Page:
I’m sure lots of people will be surprised just how much guitar and its many manipulations plays a central role in your productions. Why is that?
RAI: I started to play guitar when I was a teenager. It's a very powerful instrument, very versatile – you can play very aggressive music, or very melodic music with it. It's punk, it's rock, it's classical, it's ambient, all in one. For the longest of time, I wanted my guitar to not sound like a guitar, but more like a synth – I can play it with a bow and get cello-like sounds from it, I can use some very light picks and a volume pedal and make it sound like some very nice Enoesque pads. As time has passed, and I've gotten older (and dumber), I've started to see the guitar in the same way one would see a module in an Eurorack – strictly a sound device. I can sound design with a guitar and a few effect pedals, record it, then load into a sampler and then continue processing in my laptop, to the point it is no longer recognizable as a guitar. It's become something else, something new, unique and very much my own. Where most people would see a limitation, I see endless sonic possibilities.
Are there any instruments you don’t play and wish you could master one day?
RAI: I would have loved to be born with a velvety voice and be able to sing. The human voice is such a fascinating instrument.
Lawrence English mastered your album and helped on a few tracks. What’s the thought process behind getting someone else to master your record (when you’re fully capable to do so?)
RAI: This may come as a shock, but I NEVER master my own music. I relish having another person listen to it with fresh ears and opine, then have a conversation on HOW it should sound. Lawrence is somebody I trust, like his aesthetic and he knows my music very well. This is very important, possibly more important than any equipment. I wouldn't want the same person that worked on the latest EDM atrocity touching my work, no matter how good they might be as an engineer or how much gear they've got – without a real connection to the music, it means absolutely nothing. It's one of the reasons why I refuse to mix or master music I do not genuinely enjoy.
Are you still learning? If so, what or who is your inspiration? Is it just through self-experimentation or are you always seeking out further knowledge when it comes to production, mastering etc?
RAI. Of course, one should never stop learning and been inquisitive. I learn a lot from my peers, my colleagues, etc. In Seattle I had a huge community of people surrounding me, many artists, etc. Here, I was expecting to be VERY isolated when I moved out here, BUT, as it turned out, I'm extremely lucky: I live now close to two other amazing engineers, Dietrich Shonemann (who cut AFG to vinyl), and Taylor Deupree (who's also an amazing artist on his own right as well, as running the 12k label). We are always hanging and exchanging ideas, discussing, testing and comparing gear, or simply just chilling out. It's nice to have a community, even when you live in the middle of nowhere.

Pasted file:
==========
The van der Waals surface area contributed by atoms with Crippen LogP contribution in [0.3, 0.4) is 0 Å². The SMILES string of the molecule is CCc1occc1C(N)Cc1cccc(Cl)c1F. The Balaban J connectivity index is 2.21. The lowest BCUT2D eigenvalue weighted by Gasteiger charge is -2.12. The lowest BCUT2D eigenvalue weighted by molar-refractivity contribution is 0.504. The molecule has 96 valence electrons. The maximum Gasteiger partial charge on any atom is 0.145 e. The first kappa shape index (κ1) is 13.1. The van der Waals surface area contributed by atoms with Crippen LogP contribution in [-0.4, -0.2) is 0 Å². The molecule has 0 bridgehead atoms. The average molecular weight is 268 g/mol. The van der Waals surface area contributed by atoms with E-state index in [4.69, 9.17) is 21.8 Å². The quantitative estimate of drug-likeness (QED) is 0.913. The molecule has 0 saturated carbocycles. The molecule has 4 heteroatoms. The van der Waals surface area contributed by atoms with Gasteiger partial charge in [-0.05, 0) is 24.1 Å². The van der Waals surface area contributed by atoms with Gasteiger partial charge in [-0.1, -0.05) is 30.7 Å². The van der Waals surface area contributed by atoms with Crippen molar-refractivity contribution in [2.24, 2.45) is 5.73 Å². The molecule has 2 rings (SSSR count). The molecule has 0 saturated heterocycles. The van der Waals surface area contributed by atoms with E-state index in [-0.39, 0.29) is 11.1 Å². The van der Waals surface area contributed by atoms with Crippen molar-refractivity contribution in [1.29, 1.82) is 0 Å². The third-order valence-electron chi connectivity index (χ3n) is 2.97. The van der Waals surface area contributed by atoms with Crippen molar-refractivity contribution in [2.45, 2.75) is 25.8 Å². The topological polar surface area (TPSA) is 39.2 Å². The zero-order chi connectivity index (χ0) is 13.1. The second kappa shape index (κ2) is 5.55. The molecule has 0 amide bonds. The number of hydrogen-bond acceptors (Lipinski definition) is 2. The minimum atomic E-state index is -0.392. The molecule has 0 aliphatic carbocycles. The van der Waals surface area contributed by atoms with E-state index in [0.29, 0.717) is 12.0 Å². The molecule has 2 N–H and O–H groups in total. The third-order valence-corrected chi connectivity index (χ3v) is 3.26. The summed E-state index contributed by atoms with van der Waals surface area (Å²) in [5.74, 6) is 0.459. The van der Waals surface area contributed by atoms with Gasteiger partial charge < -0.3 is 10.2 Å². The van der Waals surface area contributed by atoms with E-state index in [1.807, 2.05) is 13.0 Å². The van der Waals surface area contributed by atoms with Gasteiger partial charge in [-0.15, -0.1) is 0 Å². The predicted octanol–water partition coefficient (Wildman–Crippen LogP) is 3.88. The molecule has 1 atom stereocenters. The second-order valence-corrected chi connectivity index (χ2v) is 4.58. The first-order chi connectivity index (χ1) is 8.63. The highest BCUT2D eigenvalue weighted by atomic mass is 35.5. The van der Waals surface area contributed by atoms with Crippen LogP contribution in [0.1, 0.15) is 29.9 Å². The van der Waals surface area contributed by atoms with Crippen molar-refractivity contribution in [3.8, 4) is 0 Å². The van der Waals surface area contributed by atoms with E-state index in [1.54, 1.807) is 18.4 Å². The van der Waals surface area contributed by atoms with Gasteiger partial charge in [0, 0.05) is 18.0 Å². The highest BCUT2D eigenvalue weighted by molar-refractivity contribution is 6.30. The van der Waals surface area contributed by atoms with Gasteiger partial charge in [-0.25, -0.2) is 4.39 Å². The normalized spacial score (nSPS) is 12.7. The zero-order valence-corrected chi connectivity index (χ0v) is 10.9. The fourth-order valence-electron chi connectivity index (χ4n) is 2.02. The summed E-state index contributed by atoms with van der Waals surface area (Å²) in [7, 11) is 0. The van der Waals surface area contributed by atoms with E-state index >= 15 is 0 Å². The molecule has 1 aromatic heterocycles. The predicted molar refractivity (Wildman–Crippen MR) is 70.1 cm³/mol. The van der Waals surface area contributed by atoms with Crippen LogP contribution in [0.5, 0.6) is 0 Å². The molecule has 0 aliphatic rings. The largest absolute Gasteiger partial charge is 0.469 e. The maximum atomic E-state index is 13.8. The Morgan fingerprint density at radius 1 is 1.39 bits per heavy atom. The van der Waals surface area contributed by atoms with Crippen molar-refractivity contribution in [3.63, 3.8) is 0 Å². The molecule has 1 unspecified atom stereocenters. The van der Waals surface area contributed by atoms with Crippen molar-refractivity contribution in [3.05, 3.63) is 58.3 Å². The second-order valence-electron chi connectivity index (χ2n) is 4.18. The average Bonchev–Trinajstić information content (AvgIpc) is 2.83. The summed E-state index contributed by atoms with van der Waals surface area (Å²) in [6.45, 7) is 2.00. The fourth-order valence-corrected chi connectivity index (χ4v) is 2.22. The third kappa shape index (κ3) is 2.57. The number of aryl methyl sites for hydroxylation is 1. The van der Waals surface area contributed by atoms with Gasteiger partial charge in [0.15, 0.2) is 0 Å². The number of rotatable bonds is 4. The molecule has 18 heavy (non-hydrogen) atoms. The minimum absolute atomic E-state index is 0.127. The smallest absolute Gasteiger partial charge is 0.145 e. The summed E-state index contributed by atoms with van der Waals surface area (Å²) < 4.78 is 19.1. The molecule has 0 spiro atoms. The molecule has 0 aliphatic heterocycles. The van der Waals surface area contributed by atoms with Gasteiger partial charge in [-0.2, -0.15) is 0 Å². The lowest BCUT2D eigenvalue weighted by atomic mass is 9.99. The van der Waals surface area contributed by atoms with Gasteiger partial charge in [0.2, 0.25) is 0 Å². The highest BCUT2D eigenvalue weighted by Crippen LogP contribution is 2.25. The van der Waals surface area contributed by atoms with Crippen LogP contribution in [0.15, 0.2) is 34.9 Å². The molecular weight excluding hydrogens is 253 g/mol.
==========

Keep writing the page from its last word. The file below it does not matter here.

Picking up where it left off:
Outside of music, what else inspires you?
RAI: Visual art is always inspiring. I'm naturally drawn to minimalist painters, and as it turn out, I live now very close to the Dia: Beacon museum, which is absolutely amazing and awe inspiring. Beautiful building with possibly the largest collection of minimalist art in the world. I also find inspiration in films, books, and history.
You’re working on a secret ASIP remix project at the moment, can you tell us how you approach remixes? Do you decide whether it’s an RAI/The Sight Below remix beforehand, or do you see what happens in the process? What defines the style?
RAI: Well, first and foremost, I must enjoy the music, or at the very least, find something, maybe if it's one element, that captivates my attention in order for me to commit to doing a remix. A remix, in my opinion, must hold the same weight as any other of my songs, sound just like any other of my own tracks, have that sonic footprint.
In regards to how I decide which musical persona: that's fairly simple, sometimes I hear something and just know, “oh, this would be a great little motif for a TSB” track. It's something that happens organically, so unless somebody actually requests a specific remix, I'll pretty much just let the process play out.
Speaking of remixes, your Unfurled Remix EP was a momentous occasion and I’m the proud owner of a copy. Can you tell us a little bit about how that was conceived and the decision to not make a digital download available?
RAI: Well, first off, thank you VERY much for the support and plonking down some serious dough for that, so much appreciated! The track itself was the last TSB song I produced at my studio in Seattle. When all this crap went down last year, Ghostly were the first people to call me up. They were like “What can we do to help?” I'll never forget, so grateful for that...Anyway, as we were discussing perks for the fundraiser they were doing, I thought this might be a good track to release and have some remixes, as I happened to have the stems for it on my laptop, possibly one of the very few things left. I asked a few friends/colleagues I like and they were all like, yeah, of course I'm on board. They all put some serious thought to it too, and all the tracks came out superb.
I really wanted to make it special and unique, so early own we decided not to make it available digitally or elsewhere, just on that specific vinyl. It's an ACTUAL Ghostly official release, with it's own catalog number, so it's canon. It's the rarest Ghostly release ever, with just 40 copies made. I'm very happy with how it came out and again, couldn't be more grateful to everyone involved in making this happen for me.